9. Rescorla’s Experiment Phase 2: Classical Conditioning: Arrange positive, negative, and zero contingencies between tone and shock. Group N (negative contingency) Same as Group R except that NO shocks due to come right after tones get through, only the shocks before and between tones. A B C D There are no CS-US pairings in Group N.

  10. Analyzing Contingencies in Phase 2 This chart summarizes conditions for Groups R, P and N in terms of conditional probabilities. Rescorla predicts... Group P (US|CS) P (US|no CS) P Above 0 0 Fear CR Above 0 Relaxation CR N 0 No CR R Equal values

  11. Analyzing Contingencies in Phase 2 This chart summarizes conditions for Groups R, P and N in terms of conditional probabilities. PAVLOV predicts... Group P (US|CS) P (US|no CS) Fear CR ? P Above 0 0 Above 0 No CR ? N 0 ? Fear CR R Equal values

  12. Rescorla’s Experiment Phase 3: Avoidance Conditioning: Present CS from Phase 2 at random times during avoidance procedure; see if fear increases, decreases, or stays the same. The contingencies from Phase 2 are discontinued. When the tone comes on, it stays on for 5 seconds, then goes off. It has nothing to do with the avoidance procedure; it’s just something added on top of it. The dog gets shocked only if he waits too long to jump, as required by the avoidance procedure.

  13. Rescorla’s Experiment Phase 3: Avoidance Conditioning: Present CS from Phase 2 at random times during avoidance procedure; see if fear increases, decreases, or stays the same. The question is: When the tone comes on, does the dog jump faster, slower, or at the same rate as before the tone? Rate of jumping is the operational definition of fear. Therefore, we can make the following inferences:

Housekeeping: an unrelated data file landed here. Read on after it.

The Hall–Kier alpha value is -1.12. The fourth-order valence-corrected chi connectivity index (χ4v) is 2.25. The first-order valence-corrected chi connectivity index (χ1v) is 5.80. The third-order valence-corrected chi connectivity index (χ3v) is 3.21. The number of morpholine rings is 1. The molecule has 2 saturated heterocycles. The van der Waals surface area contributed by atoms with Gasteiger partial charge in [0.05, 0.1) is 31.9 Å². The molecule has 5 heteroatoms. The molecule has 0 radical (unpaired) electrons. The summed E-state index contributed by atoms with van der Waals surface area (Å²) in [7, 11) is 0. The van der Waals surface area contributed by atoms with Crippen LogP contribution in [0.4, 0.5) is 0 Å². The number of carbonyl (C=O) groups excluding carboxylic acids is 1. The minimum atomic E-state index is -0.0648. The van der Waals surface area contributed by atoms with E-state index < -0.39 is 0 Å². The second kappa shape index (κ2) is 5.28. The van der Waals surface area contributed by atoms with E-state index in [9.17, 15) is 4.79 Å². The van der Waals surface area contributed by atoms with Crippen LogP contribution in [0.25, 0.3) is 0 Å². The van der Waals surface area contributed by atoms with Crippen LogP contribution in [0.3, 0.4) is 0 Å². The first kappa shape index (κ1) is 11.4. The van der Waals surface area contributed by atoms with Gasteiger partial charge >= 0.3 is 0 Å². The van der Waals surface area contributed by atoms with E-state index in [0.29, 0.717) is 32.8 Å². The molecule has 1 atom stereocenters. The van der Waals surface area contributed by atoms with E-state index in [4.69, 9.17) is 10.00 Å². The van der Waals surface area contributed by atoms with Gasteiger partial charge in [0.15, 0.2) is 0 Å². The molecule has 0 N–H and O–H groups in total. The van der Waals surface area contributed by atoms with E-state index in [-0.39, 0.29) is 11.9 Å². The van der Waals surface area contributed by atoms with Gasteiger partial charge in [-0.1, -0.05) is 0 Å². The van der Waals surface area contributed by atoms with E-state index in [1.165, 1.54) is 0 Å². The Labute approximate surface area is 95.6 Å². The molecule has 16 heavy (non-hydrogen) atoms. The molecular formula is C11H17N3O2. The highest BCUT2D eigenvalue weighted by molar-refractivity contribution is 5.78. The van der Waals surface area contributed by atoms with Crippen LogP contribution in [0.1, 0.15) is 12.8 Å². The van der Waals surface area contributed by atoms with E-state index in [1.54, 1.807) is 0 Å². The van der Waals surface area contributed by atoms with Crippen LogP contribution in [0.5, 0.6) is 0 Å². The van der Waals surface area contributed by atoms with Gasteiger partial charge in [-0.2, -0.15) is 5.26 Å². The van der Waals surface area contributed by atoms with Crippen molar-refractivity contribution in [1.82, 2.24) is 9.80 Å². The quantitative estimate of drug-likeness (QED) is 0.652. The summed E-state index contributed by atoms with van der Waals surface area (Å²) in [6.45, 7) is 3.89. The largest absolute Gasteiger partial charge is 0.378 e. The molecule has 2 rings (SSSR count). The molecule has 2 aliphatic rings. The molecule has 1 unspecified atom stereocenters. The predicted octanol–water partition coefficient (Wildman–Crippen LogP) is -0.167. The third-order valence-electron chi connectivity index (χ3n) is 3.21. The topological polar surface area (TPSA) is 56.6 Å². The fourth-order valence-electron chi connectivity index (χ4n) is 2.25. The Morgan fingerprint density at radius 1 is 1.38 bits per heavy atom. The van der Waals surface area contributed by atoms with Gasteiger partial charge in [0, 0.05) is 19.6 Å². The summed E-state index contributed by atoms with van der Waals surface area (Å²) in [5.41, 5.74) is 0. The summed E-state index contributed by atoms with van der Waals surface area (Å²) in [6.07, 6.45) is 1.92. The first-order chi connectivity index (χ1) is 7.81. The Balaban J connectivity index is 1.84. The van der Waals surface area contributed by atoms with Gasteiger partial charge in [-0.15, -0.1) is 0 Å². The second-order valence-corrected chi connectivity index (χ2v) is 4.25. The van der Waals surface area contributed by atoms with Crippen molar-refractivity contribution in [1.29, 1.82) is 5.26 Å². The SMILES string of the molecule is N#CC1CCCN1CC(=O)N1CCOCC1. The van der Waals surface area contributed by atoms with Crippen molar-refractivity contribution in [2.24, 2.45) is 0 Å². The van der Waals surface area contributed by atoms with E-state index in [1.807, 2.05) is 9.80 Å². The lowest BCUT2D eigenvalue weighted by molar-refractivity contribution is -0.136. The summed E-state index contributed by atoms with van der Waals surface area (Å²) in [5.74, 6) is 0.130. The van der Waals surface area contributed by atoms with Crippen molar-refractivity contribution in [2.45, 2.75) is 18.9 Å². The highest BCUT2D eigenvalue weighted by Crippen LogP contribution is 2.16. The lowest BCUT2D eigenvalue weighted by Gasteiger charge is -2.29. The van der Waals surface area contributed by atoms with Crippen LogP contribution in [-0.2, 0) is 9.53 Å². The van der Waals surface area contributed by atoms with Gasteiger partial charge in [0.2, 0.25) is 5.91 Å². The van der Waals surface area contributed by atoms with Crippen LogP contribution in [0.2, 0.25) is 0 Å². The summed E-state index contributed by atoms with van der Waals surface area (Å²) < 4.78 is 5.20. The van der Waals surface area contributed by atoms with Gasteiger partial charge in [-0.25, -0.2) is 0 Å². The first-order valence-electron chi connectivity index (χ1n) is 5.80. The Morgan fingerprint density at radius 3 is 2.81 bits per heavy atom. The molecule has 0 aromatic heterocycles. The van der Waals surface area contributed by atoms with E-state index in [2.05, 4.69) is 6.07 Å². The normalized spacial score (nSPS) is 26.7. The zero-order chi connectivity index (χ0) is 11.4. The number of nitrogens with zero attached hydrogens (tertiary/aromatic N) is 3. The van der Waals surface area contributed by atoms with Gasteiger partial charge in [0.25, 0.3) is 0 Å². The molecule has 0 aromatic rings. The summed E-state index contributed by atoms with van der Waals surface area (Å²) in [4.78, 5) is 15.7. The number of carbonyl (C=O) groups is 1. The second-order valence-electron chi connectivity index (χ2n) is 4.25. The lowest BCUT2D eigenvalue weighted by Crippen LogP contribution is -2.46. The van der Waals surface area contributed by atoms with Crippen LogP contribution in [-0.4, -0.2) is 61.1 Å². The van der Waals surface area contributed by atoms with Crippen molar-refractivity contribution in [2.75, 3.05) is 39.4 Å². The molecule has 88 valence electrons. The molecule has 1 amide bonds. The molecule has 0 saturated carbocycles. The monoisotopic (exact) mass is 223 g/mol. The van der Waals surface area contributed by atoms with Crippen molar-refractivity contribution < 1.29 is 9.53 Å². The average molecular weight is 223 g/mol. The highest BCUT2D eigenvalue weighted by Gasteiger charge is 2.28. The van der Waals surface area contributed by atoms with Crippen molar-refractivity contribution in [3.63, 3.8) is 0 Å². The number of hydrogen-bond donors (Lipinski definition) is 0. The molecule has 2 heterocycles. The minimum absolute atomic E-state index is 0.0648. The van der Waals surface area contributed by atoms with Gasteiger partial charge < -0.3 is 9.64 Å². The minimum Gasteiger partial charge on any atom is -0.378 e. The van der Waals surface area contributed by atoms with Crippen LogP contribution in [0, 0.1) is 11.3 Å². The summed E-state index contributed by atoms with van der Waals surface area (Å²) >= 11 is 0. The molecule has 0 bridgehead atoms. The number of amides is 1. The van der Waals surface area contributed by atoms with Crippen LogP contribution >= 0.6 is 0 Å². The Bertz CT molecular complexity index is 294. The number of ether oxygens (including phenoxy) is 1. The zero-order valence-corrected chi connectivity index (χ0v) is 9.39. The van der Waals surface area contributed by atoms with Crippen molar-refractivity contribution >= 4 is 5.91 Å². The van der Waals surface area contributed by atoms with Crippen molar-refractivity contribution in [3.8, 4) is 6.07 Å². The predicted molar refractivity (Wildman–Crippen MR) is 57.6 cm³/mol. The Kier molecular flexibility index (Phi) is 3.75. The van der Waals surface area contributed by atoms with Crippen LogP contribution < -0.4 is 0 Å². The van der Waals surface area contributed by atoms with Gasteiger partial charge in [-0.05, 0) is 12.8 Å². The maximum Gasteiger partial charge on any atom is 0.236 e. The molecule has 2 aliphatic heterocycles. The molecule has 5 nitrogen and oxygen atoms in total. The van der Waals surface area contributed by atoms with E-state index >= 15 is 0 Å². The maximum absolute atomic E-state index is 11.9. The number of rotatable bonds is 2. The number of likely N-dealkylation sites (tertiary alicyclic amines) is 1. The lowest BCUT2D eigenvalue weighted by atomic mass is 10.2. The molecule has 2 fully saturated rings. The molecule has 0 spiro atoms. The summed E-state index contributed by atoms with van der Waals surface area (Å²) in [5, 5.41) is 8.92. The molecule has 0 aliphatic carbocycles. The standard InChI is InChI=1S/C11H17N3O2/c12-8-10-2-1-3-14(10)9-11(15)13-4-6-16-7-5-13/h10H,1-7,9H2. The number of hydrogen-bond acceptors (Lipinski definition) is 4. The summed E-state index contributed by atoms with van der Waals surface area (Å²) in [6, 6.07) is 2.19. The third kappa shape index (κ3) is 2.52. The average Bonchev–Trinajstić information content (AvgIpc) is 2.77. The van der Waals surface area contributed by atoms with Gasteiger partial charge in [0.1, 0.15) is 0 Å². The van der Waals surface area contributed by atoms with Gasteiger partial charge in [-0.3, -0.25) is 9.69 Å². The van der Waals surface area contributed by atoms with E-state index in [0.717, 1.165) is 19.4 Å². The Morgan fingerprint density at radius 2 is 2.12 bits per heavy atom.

14. Rescorla’s Experiment Phase 3: Avoidance Conditioning: Present CS from Phase 2 at random times during avoidance procedure; see if fear increases, decreases, or stays the same. Jump rate means the tone produced an increase in overall fear. Jump rate means the tone produced a decrease in overall fear. If the rate of jumping doesn’t change, it means there was no CR to the tone.

  15. Rescorla’s Experiment Phase 3: Avoidance Conditioning: Present CS from Phase 2 at random times during avoidance procedure; see if fear increases, decreases, or stays the same. ? If the tone has nothing to do with the shocks, how can it increase the animal’s level of fear? Avoidance procedure Fear Jump CR (fear) CS Total Fear CR (fear) adds to the fear from the avoidance procedure. It’s total fear that controls jumping.

  16. Rescorla’s Experiment Phase 3: Avoidance Conditioning: Present CS from Phase 2 at random times during avoidance procedure; see if fear increases, decreases, or stays the same. How can the tone decrease the animal’s fear? Suppose the tone produces a conditioned response of inhibition instead of fear. This inhibition suppresses some of the fear produced by the avoidance procedure. Another term for this inhibition is “relaxation”. - Avoidance fear Relaxation response = Less total fear Less total fear means less jumping.

  17. Scorecard: Pavlov Versus Rescorla Here are the results. Who made the right predictions? Rate of jumping... Group Pavlov Rescorla P INCREASED N DECREASED X R NO CHANGE X